World Cup team preview: Ivory Coast

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Getting to know…Ivory Coast: Possibly Africa’s strongest contender this year, Les Elephants have a strong squad but surprisingly a weak history as a soccer nation as far as results go.

The Ivory Coast has never escaped from the group stage of the World Cup, with this year being just their third go at the competition.  In addition, they’ve been relative newcomers on the African stage, with just one previous win in the African Cup of Nations (1992) and only in the past four competitions have they put together a string of deep runs.

However, if there’s one knock on the Ivorian team, it’s that years of building from the ground up has seen it run with a core group of players for years now, and that core is aging. The Toure brothers Kolo and Yaya are 33 and 31 respectively, and while the younger of the two seems to just be peaking now, he too may not have many years left on the international stage.

But there is also relief coming.  Wilfried Bony looks poised to take 36-year-old Didier Drogba’s place once the ageless wonder finally calls it quits, with Lacina Traore there to add another young attacking threat as well.  While he’s often a red card waiting to happen, midfield enforcer Chieck Tiote is there to help Yaya Toure if his legs do indeed tire.

It’s a strong squad, both literally and figuratively, and the typically African style of play could take them to new heights in Brazil.

Record in qualifying: The Ivorians dominated its CAF qualification group of Morocco, Tanzania, and Gambia, going undefeated throughout group play with four wins and two draws.  In the knockout round they drew Senegal, and a 3-1 home victory in the first leg gave them room to work with, and they put Senegal down with a 1-1 draw in the second leg. Salomon Kalou finished the competition with five goals, one behind the leading tally of six.

A look at Group C: Ivory Coast could be Africa’s strongest squad, but they also have the best chance to advance for another reason: their group is, at first glance, soft.  It’s not “easy” as there are no easy groups once you get to the big show, but is doesn’t seem to be powerful.  Colombia is facing a defensive crisis, Greece possibly overperformed during UEFA qualification, and Japan has a few top talents but as a team isn’t exactly a contender.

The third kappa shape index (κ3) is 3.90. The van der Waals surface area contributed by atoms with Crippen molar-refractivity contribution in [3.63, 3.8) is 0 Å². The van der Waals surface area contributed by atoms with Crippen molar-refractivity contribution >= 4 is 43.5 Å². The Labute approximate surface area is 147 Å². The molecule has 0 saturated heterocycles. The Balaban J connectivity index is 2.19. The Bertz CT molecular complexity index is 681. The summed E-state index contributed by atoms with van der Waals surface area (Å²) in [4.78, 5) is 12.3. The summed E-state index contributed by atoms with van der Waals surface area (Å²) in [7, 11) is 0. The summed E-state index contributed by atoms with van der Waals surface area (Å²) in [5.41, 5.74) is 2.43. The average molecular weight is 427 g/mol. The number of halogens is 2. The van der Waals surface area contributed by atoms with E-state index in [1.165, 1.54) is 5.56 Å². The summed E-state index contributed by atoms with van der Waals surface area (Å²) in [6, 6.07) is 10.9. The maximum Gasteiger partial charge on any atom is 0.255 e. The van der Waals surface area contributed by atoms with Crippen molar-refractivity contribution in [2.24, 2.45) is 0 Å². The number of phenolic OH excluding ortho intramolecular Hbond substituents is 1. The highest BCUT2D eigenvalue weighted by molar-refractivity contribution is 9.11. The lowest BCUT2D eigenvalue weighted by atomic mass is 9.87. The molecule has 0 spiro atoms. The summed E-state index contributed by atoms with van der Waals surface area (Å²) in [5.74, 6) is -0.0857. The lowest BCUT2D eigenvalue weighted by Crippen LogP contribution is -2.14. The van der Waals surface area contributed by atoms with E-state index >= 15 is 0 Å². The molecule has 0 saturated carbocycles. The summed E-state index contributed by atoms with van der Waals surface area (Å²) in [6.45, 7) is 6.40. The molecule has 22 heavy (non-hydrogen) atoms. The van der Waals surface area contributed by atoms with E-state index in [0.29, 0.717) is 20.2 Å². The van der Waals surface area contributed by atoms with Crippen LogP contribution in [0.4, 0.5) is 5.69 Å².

The Elephants have their own issues to deal with, but they look poised for the knockout round should they capitalize on their less challenging group.

Game schedule:

14 June, 21:00 ET, Recife: Ivory Coast vs. Japan
19 June, 12:00 ET, Brasilia: Colombia vs. Ivory Coast
24 June, 16:00 ET, Fortaleza: Greece vs. Ivory Coast

source: Getty Images
Yaya Toure may now be the Ivory Coast’s best player, but it’s impossible to forget about Didier Drogba and his storied career.

Star player: Yaya Toure

Fresh off winning the Premier League title, Manchester City’s Yaya Toure is looking now to lead his country to success as well.  With Didier Drogba likely on the final legs of his international career, the 36-year-old has shown his age this past year at Galatasaray, and it’s Toure’s time to assert his dominance in the midfield.

He’s known for his midfield presence, his incredible precision, and his free kicks, but there’s no doubt that Toure can score goals.  He has a cannon of a right foot, and with 20 goals for City last season, Toure will look to add to Drogba and Bony’s production up front.  With Toure giving defenders yet another body to think about, this attack is dangerous if it fulfills its potential.

Manager: Sabri Lamouchi

French-born and of Tunisian descent, the Ivory Coast position is Lamouchi’s first managerial job after a successful European career came to an end in 2009.  Lamouchi spent time as a player at Monaco, Inter, and Marseille before finishing up in the Qatari league.  He also earned 12 caps for the French national team.

The 42-year-old was appointed just a week before World Cup qualifying began in 2012, but assimilated well into the fold and kept his country from faltering as the continent’s number 1 seed. It was a curious appointment at the time, considering his predecessor Francois Zahoui had just led the Ivory Coast to the finals of the African Cup of Nations, losing to Zambia.  Discussions began to keep Zahoui, the first and only Ivorian to ever coach the team, at the helm but those negotiations broke down and Lamouchi was brought in.

Lamouchi has admitted the hardest part of his job at the moment is taking a squad of players all at completely different fitness levels after the club season and getting them to work together while also leveling out their fitness.  However, his

Secret Weapon: Experience